Digifesto

Tag: criticality as ideology

Marcuse on the transcendent project

Perhaps you’ve had this moment: it’s in the wee hours of the morning. You can’t sleep. The previous day was another shock to your sense of order in the universe and your place in it. You’ve begun to question your political ideals, your social responsibilities. Turning aside you see a book you read long ago that you remember gave you a sense of direction–a direction you have since repudiated. What did it say again?

I’m referring to Herbert Marcuse’s One-Dimensional Man, published in 1964.Whitfield in Dissent has a great summary of Marcuse’s career–a meteoric rise, a fast fall. He was a student of Heidegger and the Frankfurt School and applied that theory in a timely way in the 60’s.

My memory of Marcuse had been reduced to the Frankfurt School themes–technology transforming all scientific inquiry into operationalization and the resulting cultural homogeneity. I believe now that I had forgotten at least two important points.

The first is the notion of technological rationality–that pervasive technology changes what people think of as rational. This is different from instrumental rationality, which is the means ends rationality of an agent, which Frankfurt School thinkers tend to believe drive technological development and adoption. Rather, this is a claim about the effect of technology on society’s self-understanding. And example might be how the ubiquity of Facebook has changed our perception of personal privacy.

So Marcuse is very explicit about how artifacts have politics in a very thick sense, though he is rarely cited in contemporary scholarly discourse on the subject. Credit for this concept goes typically to Langdon Winner, citing his 1980 publication “Do Artifacts Have Politics?” Fred Turner’s From Counterculture to Cyberculture gives only the briefest of mention to Marcuse, despite his impact on counterculture and his concern with technology. I suppose this means the New Left, associated with Marcuse, had little to do with the emergence of cyberculture.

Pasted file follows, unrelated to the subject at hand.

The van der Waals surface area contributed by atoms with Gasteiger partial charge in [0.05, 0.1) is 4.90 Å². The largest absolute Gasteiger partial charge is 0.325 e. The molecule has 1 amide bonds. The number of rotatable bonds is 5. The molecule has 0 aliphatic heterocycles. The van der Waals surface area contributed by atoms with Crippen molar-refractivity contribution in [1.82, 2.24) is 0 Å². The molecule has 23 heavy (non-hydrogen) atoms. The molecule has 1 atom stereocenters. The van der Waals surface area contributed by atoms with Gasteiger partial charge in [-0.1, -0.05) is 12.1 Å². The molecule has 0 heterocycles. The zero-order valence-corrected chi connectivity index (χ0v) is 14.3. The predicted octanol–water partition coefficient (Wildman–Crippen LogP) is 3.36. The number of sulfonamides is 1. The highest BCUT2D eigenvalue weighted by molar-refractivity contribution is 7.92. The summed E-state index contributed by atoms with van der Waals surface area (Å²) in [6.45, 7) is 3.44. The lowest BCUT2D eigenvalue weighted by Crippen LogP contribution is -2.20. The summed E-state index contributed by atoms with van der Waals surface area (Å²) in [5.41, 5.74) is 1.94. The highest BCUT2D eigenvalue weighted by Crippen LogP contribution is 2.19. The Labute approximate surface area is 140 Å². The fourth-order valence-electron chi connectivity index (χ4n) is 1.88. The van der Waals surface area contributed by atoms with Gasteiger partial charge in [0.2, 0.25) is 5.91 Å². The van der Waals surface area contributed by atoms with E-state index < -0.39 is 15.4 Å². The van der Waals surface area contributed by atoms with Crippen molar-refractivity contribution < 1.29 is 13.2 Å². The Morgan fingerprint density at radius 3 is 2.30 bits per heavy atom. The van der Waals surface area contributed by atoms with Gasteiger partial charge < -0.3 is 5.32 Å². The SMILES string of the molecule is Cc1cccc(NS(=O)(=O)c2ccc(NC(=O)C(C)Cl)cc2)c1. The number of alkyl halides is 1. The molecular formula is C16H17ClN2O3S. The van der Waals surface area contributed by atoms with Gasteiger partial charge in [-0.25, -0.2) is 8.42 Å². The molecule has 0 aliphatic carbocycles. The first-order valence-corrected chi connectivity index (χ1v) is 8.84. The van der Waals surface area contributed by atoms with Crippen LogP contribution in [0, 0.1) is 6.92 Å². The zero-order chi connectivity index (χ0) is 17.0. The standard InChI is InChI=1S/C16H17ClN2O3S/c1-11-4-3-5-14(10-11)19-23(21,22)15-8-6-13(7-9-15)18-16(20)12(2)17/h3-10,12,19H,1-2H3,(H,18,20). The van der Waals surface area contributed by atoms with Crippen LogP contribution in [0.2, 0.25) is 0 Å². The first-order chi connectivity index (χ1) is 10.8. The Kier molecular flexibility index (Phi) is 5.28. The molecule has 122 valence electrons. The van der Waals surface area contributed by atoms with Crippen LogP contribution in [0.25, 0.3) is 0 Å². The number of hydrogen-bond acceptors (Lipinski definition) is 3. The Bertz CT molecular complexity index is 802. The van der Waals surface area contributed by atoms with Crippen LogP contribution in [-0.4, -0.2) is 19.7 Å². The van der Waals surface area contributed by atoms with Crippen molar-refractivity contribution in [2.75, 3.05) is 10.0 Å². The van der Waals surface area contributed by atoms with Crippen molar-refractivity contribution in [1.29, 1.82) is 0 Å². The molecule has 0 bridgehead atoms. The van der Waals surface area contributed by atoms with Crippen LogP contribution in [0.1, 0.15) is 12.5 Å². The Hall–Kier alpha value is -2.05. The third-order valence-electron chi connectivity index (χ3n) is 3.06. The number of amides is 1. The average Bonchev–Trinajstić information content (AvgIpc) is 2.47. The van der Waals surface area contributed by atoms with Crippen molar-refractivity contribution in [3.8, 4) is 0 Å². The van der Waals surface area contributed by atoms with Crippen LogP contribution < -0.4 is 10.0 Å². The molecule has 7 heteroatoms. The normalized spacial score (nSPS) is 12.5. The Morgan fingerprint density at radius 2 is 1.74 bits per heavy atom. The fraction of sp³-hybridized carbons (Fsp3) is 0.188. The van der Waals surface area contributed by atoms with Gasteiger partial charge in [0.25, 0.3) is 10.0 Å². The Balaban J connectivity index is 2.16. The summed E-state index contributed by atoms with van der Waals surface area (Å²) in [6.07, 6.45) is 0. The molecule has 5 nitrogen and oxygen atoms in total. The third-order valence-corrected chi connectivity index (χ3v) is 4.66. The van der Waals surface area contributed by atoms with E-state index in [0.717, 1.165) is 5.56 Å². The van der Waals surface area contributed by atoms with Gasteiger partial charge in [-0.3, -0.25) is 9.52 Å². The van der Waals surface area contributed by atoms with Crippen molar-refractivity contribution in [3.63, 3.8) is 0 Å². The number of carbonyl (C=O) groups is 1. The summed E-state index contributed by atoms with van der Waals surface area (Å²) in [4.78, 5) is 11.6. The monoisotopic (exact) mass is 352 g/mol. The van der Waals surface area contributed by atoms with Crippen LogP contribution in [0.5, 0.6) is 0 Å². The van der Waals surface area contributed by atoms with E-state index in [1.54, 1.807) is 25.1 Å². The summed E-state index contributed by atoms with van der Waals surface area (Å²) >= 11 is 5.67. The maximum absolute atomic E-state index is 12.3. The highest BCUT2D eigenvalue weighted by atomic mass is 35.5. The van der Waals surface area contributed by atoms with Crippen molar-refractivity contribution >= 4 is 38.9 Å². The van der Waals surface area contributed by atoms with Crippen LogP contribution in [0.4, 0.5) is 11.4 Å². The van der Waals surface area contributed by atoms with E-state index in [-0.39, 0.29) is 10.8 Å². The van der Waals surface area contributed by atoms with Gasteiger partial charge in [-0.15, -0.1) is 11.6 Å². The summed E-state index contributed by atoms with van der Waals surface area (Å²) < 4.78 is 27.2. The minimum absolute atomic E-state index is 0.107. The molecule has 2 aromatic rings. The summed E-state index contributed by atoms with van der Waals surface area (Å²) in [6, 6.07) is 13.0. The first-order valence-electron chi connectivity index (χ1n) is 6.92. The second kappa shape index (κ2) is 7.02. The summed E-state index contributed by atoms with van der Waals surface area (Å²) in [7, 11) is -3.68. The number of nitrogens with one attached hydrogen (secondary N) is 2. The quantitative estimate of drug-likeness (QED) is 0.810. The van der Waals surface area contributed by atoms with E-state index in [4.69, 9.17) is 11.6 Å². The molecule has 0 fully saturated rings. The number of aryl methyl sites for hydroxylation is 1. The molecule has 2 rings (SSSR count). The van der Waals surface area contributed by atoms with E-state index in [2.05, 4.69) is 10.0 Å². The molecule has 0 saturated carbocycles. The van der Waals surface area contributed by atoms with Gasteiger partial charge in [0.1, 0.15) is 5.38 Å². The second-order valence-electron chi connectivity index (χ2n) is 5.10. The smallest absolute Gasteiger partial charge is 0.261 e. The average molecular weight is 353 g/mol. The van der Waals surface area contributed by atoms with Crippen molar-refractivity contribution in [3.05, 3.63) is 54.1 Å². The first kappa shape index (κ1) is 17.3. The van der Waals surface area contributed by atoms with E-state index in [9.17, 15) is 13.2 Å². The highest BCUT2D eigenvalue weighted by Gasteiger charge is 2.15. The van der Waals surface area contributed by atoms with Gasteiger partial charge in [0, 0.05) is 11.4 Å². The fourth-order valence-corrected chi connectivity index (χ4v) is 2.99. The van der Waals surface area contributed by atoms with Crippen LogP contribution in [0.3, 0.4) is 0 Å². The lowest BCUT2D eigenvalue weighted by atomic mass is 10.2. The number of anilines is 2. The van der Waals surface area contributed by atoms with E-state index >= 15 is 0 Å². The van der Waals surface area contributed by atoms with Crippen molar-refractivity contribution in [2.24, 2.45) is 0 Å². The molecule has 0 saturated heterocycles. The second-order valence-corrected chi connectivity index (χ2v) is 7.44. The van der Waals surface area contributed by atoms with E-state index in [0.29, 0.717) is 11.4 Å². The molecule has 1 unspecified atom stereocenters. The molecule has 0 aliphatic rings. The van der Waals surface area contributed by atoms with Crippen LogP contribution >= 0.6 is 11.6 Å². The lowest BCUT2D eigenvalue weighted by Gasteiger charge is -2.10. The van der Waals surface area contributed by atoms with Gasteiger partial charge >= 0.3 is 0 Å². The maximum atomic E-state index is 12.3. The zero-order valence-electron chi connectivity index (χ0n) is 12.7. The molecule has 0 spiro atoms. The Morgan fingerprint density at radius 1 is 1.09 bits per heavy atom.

More significantly for me than this point was a second, which was Marcuse’s outline of the transcendental project. I’ve been thinking about this recently because I’ve met a Kantian at Berkeley and this has refreshed my interest in transcendental idealism and its intellectual consequences. In particular, Foucault described himself as one following Kant’s project, and in our discussion of Foucault in Classics it became discursively clear in a moment I may never forget precisely how well Foucault succeeded in this.

The revealing question was this. For Foucault, all knowledge exists in a particular system of discipline and power. Scientific knowledge orders reality in such and such a way, depends for its existence on institutions that establish the authority of scientists, etc. Fine. So, one asks, what system of power does Foucault’s knowledge participate in?

The only available answer is: a new one, where Foucauldeans critique existing modes of power and create discursive space for modes of life beyond existing norms. Foucault’s ideas are tools for transcending social systems and opening new social worlds.

That’s great for Foucault and we’ve seen plenty of counternormative social movements make successful use of him. But that doesn’t help with the problems of technologization of society. Here, Marcuse is more relevant. He is also much more explicit about his philosophical intentions in, for example, this account of the trancendent project:

(1) The transcendent project must be in accordance with the real possibilities open at the attained level of the material and intellectual culture.

(2) The transcendent project, in order to falsify the established totality, must demonstrate its own higher rationality in the threefold sense that

(a) it offers the prospect of preserving and improving the productive achievements of civilization;

(b) it defines the established totality in its very structure, basic tendencies, and relations;

(c) its realization offers a greater chance for the pacification of existence, within the framework of institutions which offer a greater chance for the free development of human needs and faculties.